Blueprint for exam versions
This is the exam I administered in my class in Spring 2022. By replacing the Poisson distribution with other random variables the UoL examiners can obtain a large variety of versions with which to torture Advanced Statistics students. On the other hand, for the students the answers below can be a blueprint to fend off any assaults.
During the semester my students were encouraged to analyze and collect information in documents typed in Scientific Word or LyX. The exam was an open-book online assessment. Papers typed in Scientific Word or LyX were preferred and copying from previous analysis was welcomed. This policy would be my preference if I were to study a subject as complex as Advanced Statistics. The students were given just two hours on the assumption that they had done the preparations diligently. Below I give the model answers right after the questions.
Midterm Spring 2022
You have to clearly state all required theoretical facts. Number all equations that you need to use in later calculations and reference them as necessary. Answer the questions in the order they are asked. When you don't know the answer, leave some space. For each unexplained fact I subtract one point. Put your name in the file name.
In questions 1-9 is the Poisson variable.
Define and derive the population mean and population variance of the sum where is an i.i.d. sample from .
Answer. is defined by Using and (ST2133 p.80) we have
(by independence and identical distribution). [Some students derived instead of respective equations for sample means].
Derive the MGF of the standardized sample mean.
Answer. Knowing this derivation is a must because it is a combination of three important facts.
a) Let Then so standardizing and gives the same result.
b) The MGF of is expressed through the MGF of :
(independence) (identical distribution)
c) If is a linear transformation of then
When answering the question we assume any i.i.d. sample from a population with mean and population variance :
Putting in c) and using a) we get
(using b) and )
This is a general result which for the Poisson distribution can be specified as follows. From ST2133, example 3.38 we know that . Therefore, we obtain
[Instead of some students gave .]
Derive the cumulant generating function of the standardized sample mean.
Answer. Again, there are a couple of useful general facts.
I) Decomposition of MGF around zero. The series leads to
where are moments of and Differentiating this equation yields
and setting gives the rule for finding moments from MGF:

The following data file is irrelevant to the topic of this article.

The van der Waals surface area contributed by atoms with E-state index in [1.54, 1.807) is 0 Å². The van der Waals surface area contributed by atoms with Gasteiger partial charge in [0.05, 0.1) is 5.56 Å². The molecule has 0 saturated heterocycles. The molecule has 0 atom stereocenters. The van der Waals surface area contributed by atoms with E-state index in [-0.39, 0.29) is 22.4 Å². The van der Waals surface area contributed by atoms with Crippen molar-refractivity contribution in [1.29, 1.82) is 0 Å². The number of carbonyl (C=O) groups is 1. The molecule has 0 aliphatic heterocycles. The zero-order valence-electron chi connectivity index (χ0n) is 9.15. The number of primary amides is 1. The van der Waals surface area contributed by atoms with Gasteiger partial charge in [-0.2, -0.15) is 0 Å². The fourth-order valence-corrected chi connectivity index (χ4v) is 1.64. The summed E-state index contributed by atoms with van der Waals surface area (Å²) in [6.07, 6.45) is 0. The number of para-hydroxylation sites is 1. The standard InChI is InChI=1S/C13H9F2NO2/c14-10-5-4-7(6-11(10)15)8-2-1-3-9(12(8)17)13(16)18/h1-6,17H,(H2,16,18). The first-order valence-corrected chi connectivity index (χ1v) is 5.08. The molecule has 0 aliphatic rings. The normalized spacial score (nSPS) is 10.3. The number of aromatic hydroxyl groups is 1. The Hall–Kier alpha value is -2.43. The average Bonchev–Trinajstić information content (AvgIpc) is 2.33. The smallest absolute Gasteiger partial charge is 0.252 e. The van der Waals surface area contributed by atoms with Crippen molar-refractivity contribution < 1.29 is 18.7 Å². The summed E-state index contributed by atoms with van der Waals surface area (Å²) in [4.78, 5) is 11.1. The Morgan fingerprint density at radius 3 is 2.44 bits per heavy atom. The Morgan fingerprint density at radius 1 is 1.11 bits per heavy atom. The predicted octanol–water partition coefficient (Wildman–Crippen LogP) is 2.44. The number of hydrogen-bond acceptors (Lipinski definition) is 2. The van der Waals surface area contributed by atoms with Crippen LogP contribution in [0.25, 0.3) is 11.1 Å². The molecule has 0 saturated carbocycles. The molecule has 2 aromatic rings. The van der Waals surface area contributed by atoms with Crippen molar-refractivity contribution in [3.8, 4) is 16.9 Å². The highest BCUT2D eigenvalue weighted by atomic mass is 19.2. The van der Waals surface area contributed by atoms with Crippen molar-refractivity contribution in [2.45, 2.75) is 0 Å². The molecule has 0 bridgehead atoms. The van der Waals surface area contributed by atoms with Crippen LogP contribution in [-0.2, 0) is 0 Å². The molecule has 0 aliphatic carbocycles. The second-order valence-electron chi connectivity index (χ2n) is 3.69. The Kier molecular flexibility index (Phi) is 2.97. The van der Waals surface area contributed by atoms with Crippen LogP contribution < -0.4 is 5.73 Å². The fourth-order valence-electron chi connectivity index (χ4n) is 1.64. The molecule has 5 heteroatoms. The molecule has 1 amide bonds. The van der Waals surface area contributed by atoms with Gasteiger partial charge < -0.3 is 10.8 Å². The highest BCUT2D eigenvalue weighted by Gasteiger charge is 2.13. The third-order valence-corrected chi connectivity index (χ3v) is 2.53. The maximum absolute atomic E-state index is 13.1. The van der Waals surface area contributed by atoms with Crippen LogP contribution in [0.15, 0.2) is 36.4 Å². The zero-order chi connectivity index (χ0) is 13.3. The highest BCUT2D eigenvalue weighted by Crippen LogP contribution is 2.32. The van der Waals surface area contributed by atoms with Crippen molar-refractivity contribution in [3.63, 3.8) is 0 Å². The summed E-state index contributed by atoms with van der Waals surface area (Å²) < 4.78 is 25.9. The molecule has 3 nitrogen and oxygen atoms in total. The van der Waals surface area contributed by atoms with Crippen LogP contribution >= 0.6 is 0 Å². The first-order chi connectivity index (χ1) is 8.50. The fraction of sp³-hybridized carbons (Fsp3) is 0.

II) Decomposition of the cumulant generating function around zero. can also be decomposed into its Taylor series:
where the coefficients are called cumulants and can be found using . Since
Thus, for any random variable with mean and variance we have
terms of higher order for small.
III) If then by c)
IV) By b)
Using III), and then IV) we have
For the last term on the right we use the approximation around zero from II):
[Important. Why the above steps are necessary? Passing from the series to the series for is not straightforward and can easily lead to errors. It is not advisable in case of the Poisson to derive from .]
Prove the central limit theorem using the cumulant generating function you obtained.
Answer. In the previous question we proved that around zero
This implies that
(1) for each around zero.
But we know that for a standard normal its MGF is (ST2133 example 3.42) and hence for the standard normal
Theorem (link between pointwise convergence of MGFs of and convergence in distribution of ) Let be a sequence of random variables and let be some random variable. If converges for each from a neighborhood of zero to , then converges in distribution to
Using (1), (2) and this theorem we finish the proof that converges in distribution to the standard normal, which is the central limit theorem.
State the factorization theorem and apply it to show that is a sufficient statistic.
Answer. The solution is given on p.180 of ST2134. For the joint density is
To satisfy the Fisher-Neyman factorization theorem set
and then we see that is a sufficient statistic for
Find a minimal sufficient statistic for stating all necessary theoretical facts.
Answer. Characterization of minimal sufficiency A statistic is minimal sufficient if and only if level sets of coincide with sets on which the ratio does not depend on
The expression on the right does not depend on if and only of The last condition describes level sets of Thus it is minimal sufficient.
Find the Method of Moments estimator of the population mean.
Answer. The idea of the method is to take some populational property (for example, ) and replace the population characteristic (in this case ) by its sample analog () to obtain a MM estimator. In our case [Try to do this for the Gamma distribution].
Find the Fisher information.
Answer. From Problem 5 the log-likelihood is
Hence the score function is (see Example 2.30 in ST2134)
and the Fisher information is
Derive the Cramer-Rao lower bound for for a random sample.
Answer. (See Example 3.17 in ST2134) Since is an unbiased estimator of by Problem 1, from the Cramer-Rao theorem we know that
and in fact by Problem 1 this lower bound is attained.